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The anterior cingulate cortex is necessary for forming prosocial preferences from vicarious reinforcement in monkeys.

  • Basile, Benjamin M1
  • Schafroth, Jamie L1
  • Karaskiewicz, Chloe L1
  • Chang, Steve W C2, 3, 4
  • Murray, Elisabeth A1
  • 1 Section on the Neurobiology of Learning and Memory, Laboratory of Neuropsychology, National Institute of Mental Health, National Institutes of Health, Bethesda, Maryland, United States of America. , (United States)
  • 2 Department of Psychology, Yale University, New Haven, Connecticut, United States of America. , (United States)
  • 3 Department of Neuroscience, Yale School of Medicine, New Haven, Connecticut, United States of America. , (United States)
  • 4 Kavli Institute for Neuroscience, Yale School of Medicine, New Haven, Connecticut, United States of America. , (United States)
Published Article
PLoS Biology
Public Library of Science
Publication Date
Jun 01, 2020
DOI: 10.1371/journal.pbio.3000677
PMID: 32530910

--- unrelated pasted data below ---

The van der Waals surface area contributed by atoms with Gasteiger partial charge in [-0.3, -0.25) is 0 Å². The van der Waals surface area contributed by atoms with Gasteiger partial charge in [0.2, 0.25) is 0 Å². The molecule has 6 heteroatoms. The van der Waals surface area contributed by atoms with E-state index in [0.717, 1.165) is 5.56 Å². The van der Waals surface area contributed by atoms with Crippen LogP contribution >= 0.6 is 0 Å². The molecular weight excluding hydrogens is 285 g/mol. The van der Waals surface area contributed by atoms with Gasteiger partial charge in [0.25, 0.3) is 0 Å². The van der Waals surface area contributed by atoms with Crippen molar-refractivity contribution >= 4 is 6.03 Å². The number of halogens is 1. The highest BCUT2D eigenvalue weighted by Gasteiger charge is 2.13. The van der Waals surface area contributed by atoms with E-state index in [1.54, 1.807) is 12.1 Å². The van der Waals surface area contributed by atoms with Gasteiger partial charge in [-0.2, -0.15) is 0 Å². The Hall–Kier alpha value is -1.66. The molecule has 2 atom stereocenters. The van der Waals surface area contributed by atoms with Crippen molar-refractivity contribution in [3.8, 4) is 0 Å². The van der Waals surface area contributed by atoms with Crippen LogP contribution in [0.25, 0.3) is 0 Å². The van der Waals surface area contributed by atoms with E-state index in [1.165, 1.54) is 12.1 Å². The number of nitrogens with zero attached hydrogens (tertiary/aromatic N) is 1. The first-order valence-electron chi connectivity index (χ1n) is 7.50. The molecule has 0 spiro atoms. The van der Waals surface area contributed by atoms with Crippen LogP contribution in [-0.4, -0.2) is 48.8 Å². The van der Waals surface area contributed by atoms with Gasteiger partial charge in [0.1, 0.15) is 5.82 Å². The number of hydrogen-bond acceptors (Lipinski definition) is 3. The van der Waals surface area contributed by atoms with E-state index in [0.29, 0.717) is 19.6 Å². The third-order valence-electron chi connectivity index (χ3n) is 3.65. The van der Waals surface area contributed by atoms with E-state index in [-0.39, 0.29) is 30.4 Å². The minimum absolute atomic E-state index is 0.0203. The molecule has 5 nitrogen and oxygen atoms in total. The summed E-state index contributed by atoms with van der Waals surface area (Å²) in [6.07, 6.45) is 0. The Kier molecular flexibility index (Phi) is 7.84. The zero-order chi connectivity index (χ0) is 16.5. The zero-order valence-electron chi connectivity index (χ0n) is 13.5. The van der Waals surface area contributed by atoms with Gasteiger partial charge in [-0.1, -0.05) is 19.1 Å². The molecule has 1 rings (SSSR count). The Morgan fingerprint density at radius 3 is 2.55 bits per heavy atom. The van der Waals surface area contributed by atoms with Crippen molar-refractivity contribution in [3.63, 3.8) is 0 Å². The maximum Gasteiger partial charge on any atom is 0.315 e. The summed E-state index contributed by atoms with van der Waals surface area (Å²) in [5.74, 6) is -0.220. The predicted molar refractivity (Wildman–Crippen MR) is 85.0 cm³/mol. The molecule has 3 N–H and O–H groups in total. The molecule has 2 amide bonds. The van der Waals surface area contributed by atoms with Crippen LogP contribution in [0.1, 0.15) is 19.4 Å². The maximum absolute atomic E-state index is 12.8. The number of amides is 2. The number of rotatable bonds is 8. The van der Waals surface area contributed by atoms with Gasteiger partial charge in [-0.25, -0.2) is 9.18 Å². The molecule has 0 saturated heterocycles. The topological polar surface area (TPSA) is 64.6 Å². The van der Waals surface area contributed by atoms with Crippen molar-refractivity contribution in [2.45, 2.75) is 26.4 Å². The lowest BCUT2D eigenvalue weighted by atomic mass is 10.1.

A key feature of most social relationships is that we like seeing good things happen to others. Research has implicated the anterior cingulate cortex (ACC) in attaching value to social outcomes. For example, single neurons in macaque ACC selectively code reward delivery to the self, a partner, both monkeys, or neither monkey. Here, we assessed whether the ACC's contribution to social cognition is causal by testing rhesus monkeys (Macaca mulatta) on a vicarious reinforcement task before and after they sustained ACC lesions. Prior to surgery, actors learned that 3 different visual cues mapped onto 3 distinct reward outcomes: to self ("Self"), to the other monkey ("Other"), or to neither monkey ("Neither"). On each trial, actors saw a cue that predicted one of the 3 juice offers and could accept the offer by making a saccade to a peripheral target or reject the offer by breaking fixation. Preoperatively, all 6 actors displayed prosocial preferences, indicated by their greater tendency to give reward to Other relative to Neither. Half then received selective, bilateral, excitotoxic lesions of the ACC, and the other half served as unoperated controls. After surgery, all monkeys retained the social preferences they had demonstrated with the preoperatively learned cues, but this preference was reduced in the monkeys with ACC lesions. Critically, none of the monkeys in the ACC lesion group acquired social preferences with a new set of cues introduced after surgery. These data indicate that the primate ACC is necessary for acquisition of prosocial preferences from vicarious reinforcement.

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